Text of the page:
5. Bonjour support. I want to plug the iTV into my home network and have it automatically discover my shared iTunes library and iPhoto albums. It should be a seamless out-of-box experience for Mac users. It would be ultra-cool if iTV would play nice with stand-alone TiVo’s and other Bonjour-enabled devices.
  6. New slideshow effects. The iTV should be able to autocreate slideshows from selected iPhoto albums and use a bunch of cool new transition effects that we haen’t seen on the iPod yet.
  7. New iTunes visualizations. Similarly, the iTV should have a bunch of extremely cool visualizations that we haven’t seen in iTunes yet. Make use of my HD widescreen set and blow me away with how cool it is to play music with my iTV hooked up to my surround sound receiver and HDTV. Make my friends jealous when they come over and we have music playing in the background during the party.
  8. Network support. I know wireless is a given, but I want draft-802.11n support now with the promise of a future upgrade to the 802.11n spec when it is finished. I guess this means I want a new Airport Express that also supports draft 802.11n. I also want gigabit ethernet.
  9. Mac integration. I want to be able to configure the iTV to pass along notices from my Mac (when I want) to pop-up new email notices, caller-ID from my phone line (if I have a modem on my Mac), task finished, streaming a DVD from the drive on my Mac to the iTV, and so on. Basically, I want Apple to reward me for owning both a Mac and an iTV and make me feel cool for doing so.
  10. Windows support. I know, I know, but for the iTV to be successful, most of these features should work with iTunes on Windows as well. Just like we saw the iPod take off when iTunes for Windows was released, we’ll see the same with the iTV if Windows users can also download movies from the iTMS and watch them on the iTV. Of course, Apple can use the cool integration features only available on the Mac as incentive for even more people to switch. Soon we’ll be talking about the iTV halo effect.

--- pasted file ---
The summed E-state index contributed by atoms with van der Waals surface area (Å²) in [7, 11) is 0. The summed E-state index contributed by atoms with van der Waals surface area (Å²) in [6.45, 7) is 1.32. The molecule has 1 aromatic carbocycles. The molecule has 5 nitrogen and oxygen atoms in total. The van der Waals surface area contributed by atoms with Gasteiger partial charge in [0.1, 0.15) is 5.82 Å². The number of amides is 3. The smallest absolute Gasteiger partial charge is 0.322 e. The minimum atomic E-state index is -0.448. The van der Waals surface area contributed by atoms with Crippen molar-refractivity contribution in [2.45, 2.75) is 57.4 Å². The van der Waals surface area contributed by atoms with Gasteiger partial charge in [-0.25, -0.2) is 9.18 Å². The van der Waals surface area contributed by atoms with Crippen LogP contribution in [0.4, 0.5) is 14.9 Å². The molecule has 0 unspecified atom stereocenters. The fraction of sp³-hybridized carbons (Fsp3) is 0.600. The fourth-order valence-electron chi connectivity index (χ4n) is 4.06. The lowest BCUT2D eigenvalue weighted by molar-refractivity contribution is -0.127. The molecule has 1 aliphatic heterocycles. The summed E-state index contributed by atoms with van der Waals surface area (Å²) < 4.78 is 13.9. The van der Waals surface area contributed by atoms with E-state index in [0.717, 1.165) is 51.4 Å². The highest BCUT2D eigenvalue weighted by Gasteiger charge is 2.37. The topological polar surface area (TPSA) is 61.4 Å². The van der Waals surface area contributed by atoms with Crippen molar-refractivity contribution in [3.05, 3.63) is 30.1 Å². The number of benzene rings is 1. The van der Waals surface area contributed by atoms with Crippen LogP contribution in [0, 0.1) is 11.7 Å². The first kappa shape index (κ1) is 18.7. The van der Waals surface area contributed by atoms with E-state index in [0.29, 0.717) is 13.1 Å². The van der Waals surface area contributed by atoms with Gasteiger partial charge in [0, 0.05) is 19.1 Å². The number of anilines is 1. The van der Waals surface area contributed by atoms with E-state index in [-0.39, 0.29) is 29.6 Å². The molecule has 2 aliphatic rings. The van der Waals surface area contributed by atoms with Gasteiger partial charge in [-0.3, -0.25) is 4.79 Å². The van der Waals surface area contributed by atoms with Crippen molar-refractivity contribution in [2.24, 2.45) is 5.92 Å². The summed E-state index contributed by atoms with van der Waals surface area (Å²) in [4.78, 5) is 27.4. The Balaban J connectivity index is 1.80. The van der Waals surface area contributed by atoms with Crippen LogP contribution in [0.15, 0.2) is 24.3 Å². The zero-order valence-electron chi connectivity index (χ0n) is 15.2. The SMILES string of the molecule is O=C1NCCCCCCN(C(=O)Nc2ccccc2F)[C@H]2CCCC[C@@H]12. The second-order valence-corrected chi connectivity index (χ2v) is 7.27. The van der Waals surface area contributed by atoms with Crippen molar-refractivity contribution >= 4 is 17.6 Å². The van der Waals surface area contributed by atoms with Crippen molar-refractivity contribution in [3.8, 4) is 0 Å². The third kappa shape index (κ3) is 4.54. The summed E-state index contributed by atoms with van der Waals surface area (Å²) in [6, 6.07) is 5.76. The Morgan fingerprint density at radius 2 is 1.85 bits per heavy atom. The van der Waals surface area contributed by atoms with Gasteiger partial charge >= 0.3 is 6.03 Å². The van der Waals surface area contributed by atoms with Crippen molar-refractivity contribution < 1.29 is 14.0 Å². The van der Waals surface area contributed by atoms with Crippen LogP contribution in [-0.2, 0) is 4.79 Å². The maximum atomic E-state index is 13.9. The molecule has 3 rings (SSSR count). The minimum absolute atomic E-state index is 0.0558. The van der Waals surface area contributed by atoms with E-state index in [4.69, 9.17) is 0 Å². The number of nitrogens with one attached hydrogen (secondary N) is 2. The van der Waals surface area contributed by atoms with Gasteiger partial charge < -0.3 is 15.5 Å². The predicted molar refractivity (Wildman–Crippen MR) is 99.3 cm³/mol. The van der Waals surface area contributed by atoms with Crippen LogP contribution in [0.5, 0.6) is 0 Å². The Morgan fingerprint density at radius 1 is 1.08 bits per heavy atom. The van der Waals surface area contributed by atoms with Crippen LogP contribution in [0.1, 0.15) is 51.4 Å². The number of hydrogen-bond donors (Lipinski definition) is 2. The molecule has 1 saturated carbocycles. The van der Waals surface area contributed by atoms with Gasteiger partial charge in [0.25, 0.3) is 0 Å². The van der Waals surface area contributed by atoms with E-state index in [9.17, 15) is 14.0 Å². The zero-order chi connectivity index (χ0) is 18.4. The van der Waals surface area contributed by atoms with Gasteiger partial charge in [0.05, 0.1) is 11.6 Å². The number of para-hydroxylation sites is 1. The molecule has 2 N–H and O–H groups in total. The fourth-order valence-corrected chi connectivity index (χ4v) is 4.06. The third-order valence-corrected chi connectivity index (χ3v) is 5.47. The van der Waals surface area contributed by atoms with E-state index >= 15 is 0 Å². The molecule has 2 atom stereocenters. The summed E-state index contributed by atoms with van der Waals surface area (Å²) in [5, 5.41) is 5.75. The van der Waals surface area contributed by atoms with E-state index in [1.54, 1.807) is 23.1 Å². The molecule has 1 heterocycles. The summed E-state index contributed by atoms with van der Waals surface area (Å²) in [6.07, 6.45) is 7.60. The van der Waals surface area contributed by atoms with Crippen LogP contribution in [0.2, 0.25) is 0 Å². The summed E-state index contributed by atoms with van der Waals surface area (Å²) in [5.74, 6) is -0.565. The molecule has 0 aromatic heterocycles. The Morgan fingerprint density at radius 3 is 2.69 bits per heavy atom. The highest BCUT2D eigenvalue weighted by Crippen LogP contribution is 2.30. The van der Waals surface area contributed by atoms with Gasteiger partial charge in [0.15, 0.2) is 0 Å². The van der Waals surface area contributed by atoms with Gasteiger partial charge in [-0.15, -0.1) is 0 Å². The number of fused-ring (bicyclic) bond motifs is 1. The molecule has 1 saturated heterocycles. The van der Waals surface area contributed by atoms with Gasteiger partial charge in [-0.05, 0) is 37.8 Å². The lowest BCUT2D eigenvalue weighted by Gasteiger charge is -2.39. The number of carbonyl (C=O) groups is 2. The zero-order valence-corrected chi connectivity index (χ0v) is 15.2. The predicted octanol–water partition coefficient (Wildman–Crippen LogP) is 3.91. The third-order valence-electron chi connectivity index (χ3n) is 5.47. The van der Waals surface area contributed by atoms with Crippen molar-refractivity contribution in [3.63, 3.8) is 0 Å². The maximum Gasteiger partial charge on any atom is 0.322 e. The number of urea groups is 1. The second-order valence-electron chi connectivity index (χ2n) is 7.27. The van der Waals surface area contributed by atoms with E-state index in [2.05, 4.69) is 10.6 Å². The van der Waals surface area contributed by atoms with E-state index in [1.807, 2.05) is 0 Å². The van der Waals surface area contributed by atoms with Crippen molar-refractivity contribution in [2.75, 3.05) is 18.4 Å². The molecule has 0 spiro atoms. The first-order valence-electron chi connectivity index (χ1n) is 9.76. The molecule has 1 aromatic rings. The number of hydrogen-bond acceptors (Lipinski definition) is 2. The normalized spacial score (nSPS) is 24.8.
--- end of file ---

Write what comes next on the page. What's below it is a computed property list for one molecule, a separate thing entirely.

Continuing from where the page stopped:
So that’s it. My wishlist for the iTV that would convince me to buy it. Did I forget anything? Tell me what you want to see in the iTV in the comments below.

Why Zune matters

November 21st, 2006 No comments

By most accounts, the Zune won’t have any impact on the MP3 market in general or on the iPod market specifically. I agree in that sales of Zune players are going to be so slow that it won’t register any impact on iPod sales. However, I still think that the Zune matters – and here’s why.

The most innovative feature in the Zune is the built-in WiFi support that allows you to share songs with other Zune users. Microsoft intended this as a way for people to easily share the music that they are listening to and built in some cool preview functions for DRM protected songs so you could still get a chance to listen to the song and decide if you want to buy it for yourself. I think it’s a safe bet to say that future versions of the iPod are likely to include a similar feature. Steve Jobs will probably wait until they can get the battery life up a bit before introducing a power hungry radio to the iPod, but it will come.

But Microsoft was wrong to think that the most common use of this feature will be to share songs with friends or random people on the train while riding in to work. The WiFi support is going to revolutionize the portable media device industry, but not through some kind of web2.0 social software phenomenon. Connecting to the outside world is going to open up the portable media device as a new advertising platform.

Think about it. If your media player can look for people that are sharing music, why not install a simple server that shares advertising messages into the subway station. Posters would tell you to check for a free download. These messages could be full multimedia experiences with music and video to bring you the latest info on Gap jeans, JIF peanut butter, or the new Mercedes sedan. Real Estate agents would be able to share a video tour of the house you are parked in front of while looking at the For Sale sign. Professional sports teams could offer video clips from the season or even game highlights seconds after you saw the play on the field.

The possibilities are really limitless, but it will happen. How do I know? Easy. I’ve never seen any good technology that could be used for advertising get passed up by marketing executives. What then will be the lynch pin to pull that will make all of this come together? Well, you only need a big enough market for advertisers to take notice. The iPod is the only platform that can come close. If Apple adds the WiFi features to the iPod, then they will also be well positioned to sell simple “share stations” that can serve up advertising and other messages to passersby that have their iPods set to look for others that are sharing content.

Categories: Technology Tags: ,